Peck, E.. Illinois Reports v. 16. St. Louis: W. J. Gilbert. Peck, E.. Illinois Reports v. 19. Chicago: D. B. Cooke & Co. Ewell, Marshall D. Illinois Reports v. 33. Freeman, Norman L.. Illinois Reports v. 44. Callaghan & Co. Illinois Supreme Court website A Chronicle of the Illinois Supreme Court Illinois State Judiciary Chief Justices of the Illinois Supreme Court Illinois Supreme Court Historic Preservation Commission
Supreme Court of the United States
The Supreme Court of the United States is the highest court in the federal judiciary of the United States. Established pursuant to Article III of the U. S. Constitution in 1789, it has original jurisdiction over a narrow range of cases, including suits between two or more states and those involving ambassadors, it has ultimate appellate jurisdiction over all federal court and state court cases that involve a point of federal constitutional or statutory law. The Court has the power of judicial review, the ability to invalidate a statute for violating a provision of the Constitution or an executive act for being unlawful. However, it may act only within the context of a case in an area of law over which it has jurisdiction; the court may decide cases having political overtones, but it has ruled that it does not have power to decide nonjusticiable political questions. Each year it agrees to hear about one hundred to one hundred fifty of the more than seven thousand cases that it is asked to review.
According to federal statute, the court consists of the Chief Justice of the United States and eight associate justices, all of whom are nominated by the President and confirmed by the Senate. Once appointed, justices have lifetime tenure unless they resign, retire, or are removed from office; each justice has a single vote in deciding. When the chief justice is in the majority, he decides. In modern discourse, justices are categorized as having conservative, moderate, or liberal philosophies of law and of judicial interpretation. While a far greater number of cases in recent history have been decided unanimously, decisions in cases of the highest profile have come down to just one single vote, exemplifying the justices' alignment according to these categories; the Court meets in the Supreme Court Building in Washington, D. C, its law enforcement arm is the Supreme Court of the United States Police. It was while debating the division of powers between the legislative and executive departments that delegates to the 1787 Constitutional Convention established the parameters for the national judiciary.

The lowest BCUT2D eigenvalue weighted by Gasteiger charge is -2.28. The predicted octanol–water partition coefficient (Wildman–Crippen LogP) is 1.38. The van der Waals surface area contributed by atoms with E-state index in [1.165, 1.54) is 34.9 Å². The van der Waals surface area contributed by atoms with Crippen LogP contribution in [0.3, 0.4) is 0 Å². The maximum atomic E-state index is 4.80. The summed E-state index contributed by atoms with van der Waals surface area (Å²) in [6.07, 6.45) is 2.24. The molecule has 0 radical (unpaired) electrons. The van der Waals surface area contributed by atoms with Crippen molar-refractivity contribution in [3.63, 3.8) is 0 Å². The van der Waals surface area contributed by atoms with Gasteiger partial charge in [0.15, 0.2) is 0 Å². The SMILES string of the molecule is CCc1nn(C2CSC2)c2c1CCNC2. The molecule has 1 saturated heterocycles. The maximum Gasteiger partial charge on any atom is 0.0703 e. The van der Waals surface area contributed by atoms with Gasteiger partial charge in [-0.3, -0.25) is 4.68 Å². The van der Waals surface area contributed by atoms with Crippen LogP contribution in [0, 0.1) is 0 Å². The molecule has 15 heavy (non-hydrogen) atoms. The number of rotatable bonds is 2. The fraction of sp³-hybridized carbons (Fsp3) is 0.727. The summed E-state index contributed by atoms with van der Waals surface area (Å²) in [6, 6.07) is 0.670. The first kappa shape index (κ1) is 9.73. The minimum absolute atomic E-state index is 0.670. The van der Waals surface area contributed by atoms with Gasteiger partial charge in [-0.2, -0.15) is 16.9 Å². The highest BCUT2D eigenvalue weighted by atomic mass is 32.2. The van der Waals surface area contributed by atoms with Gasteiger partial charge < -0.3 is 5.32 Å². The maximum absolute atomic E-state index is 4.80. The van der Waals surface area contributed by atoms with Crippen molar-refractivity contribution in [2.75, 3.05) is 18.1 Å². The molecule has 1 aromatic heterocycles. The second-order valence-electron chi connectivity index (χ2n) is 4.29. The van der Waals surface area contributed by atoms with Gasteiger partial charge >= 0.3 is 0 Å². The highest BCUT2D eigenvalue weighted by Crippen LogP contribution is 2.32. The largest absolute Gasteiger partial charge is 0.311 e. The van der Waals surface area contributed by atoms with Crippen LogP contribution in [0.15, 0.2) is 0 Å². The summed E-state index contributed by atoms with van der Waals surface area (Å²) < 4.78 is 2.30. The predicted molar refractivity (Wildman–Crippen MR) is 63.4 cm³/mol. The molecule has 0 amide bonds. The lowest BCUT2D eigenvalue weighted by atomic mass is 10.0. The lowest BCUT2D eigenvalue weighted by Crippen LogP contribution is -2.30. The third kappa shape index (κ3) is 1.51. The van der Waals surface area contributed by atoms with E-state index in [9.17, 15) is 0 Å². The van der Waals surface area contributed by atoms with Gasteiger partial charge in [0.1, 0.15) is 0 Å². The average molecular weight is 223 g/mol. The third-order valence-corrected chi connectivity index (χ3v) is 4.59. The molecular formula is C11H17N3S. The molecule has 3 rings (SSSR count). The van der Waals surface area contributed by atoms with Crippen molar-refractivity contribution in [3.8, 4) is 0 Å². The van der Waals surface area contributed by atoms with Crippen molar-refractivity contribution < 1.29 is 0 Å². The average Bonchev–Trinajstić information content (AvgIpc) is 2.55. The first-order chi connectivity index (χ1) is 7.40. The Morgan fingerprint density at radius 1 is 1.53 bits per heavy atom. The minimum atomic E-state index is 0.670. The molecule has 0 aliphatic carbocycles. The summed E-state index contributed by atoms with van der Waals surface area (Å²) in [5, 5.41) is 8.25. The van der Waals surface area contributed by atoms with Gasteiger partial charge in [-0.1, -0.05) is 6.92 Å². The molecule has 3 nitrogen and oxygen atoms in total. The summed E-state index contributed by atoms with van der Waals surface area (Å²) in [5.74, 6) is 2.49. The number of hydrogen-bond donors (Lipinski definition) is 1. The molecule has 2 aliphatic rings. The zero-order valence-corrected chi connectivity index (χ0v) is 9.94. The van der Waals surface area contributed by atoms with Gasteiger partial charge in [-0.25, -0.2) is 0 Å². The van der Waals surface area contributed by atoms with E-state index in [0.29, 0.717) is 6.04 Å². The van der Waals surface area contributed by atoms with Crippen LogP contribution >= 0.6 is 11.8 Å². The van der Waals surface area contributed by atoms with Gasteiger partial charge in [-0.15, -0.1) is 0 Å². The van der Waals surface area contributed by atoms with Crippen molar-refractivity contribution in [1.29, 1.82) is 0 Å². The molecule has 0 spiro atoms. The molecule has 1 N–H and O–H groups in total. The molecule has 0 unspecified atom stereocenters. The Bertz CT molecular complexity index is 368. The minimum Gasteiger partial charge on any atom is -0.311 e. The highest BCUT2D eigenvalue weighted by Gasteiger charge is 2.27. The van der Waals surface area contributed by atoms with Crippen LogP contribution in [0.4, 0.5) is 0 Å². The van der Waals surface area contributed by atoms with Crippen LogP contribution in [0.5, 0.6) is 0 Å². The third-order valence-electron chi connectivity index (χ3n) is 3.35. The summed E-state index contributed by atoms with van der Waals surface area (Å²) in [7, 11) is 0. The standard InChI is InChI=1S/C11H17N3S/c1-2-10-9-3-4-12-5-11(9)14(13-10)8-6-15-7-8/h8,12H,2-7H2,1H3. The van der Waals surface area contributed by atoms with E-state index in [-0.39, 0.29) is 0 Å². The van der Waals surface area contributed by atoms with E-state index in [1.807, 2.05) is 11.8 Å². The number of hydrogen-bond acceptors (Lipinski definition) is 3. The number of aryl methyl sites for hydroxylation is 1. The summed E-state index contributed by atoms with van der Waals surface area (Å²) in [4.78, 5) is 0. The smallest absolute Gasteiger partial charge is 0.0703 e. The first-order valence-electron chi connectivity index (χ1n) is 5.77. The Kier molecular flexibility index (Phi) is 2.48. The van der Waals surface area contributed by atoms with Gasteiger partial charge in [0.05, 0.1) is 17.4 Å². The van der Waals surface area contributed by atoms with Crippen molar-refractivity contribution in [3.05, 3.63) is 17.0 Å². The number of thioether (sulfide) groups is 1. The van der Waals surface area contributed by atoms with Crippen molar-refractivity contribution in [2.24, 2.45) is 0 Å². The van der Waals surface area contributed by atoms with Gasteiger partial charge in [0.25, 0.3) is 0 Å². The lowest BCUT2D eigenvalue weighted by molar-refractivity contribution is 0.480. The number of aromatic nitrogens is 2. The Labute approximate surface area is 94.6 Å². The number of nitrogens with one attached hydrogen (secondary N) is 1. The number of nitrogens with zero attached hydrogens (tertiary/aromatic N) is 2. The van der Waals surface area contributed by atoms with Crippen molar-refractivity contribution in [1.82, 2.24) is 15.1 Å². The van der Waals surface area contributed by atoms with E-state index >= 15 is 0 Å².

Creating a "third branch" of government was a novel idea. Early on, some delegates argued that national laws could be enforced by state courts, while others, including James Madison, advocated for a national judicial authority consisting of various tribunals chosen by the national legislature, it was proposed that the judiciary should have a role in checking the executive power to veto or revise laws. In the end, the Framers compromised by sketching only a general outline of the judiciary, vesting federal judicial power in "one supreme Court, in such inferior Courts as the Congress may from time to time ordain and establish", they delineated neither the exact powers and prerogatives of the Supreme Court nor the organization of the Template:Judicial branch as a whole. The 1st United States Congress provided the detailed organization of a federal judiciary through the Judiciary Act of 1789; the Supreme Court, the country's highest judicial tribunal, was to sit in the nation's Capital and would be composed of a chief justice and five associate justices.